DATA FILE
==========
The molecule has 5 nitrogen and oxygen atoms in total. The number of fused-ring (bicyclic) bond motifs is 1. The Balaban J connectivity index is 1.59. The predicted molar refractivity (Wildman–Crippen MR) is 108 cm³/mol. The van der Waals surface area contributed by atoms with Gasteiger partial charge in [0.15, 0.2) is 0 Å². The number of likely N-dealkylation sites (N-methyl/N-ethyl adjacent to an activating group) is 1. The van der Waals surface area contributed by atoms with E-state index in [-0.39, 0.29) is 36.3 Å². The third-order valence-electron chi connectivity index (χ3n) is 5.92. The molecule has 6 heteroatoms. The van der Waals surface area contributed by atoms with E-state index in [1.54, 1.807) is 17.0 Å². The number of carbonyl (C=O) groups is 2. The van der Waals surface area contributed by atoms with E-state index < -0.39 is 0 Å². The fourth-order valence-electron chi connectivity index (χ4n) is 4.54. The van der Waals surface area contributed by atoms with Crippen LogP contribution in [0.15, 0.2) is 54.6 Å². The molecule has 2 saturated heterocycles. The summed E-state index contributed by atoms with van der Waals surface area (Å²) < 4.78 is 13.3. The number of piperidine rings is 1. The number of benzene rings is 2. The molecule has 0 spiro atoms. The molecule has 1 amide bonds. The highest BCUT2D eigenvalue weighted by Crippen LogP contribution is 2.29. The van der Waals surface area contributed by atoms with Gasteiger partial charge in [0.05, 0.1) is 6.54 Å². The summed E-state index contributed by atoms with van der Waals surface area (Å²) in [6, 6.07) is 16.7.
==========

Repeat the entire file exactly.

The molecule has 5 nitrogen and oxygen atoms in total. The number of fused-ring (bicyclic) bond motifs is 1. The Balaban J connectivity index is 1.59. The predicted molar refractivity (Wildman–Crippen MR) is 108 cm³/mol. The van der Waals surface area contributed by atoms with Gasteiger partial charge in [0.15, 0.2) is 0 Å². The number of likely N-dealkylation sites (N-methyl/N-ethyl adjacent to an activating group) is 1. The van der Waals surface area contributed by atoms with E-state index in [-0.39, 0.29) is 36.3 Å². The third-order valence-electron chi connectivity index (χ3n) is 5.92. The molecule has 6 heteroatoms. The van der Waals surface area contributed by atoms with E-state index in [1.54, 1.807) is 17.0 Å². The number of carbonyl (C=O) groups is 2. The van der Waals surface area contributed by atoms with E-state index < -0.39 is 0 Å². The fourth-order valence-electron chi connectivity index (χ4n) is 4.54. The van der Waals surface area contributed by atoms with Crippen LogP contribution in [0.15, 0.2) is 54.6 Å². The molecule has 2 saturated heterocycles. The summed E-state index contributed by atoms with van der Waals surface area (Å²) < 4.78 is 13.3. The number of piperidine rings is 1. The number of benzene rings is 2. The molecule has 0 spiro atoms. The molecule has 1 amide bonds. The highest BCUT2D eigenvalue weighted by Crippen LogP contribution is 2.29. The van der Waals surface area contributed by atoms with Gasteiger partial charge in [0.05, 0.1) is 6.54 Å². The summed E-state index contributed by atoms with van der Waals surface area (Å²) in [6, 6.07) is 16.7.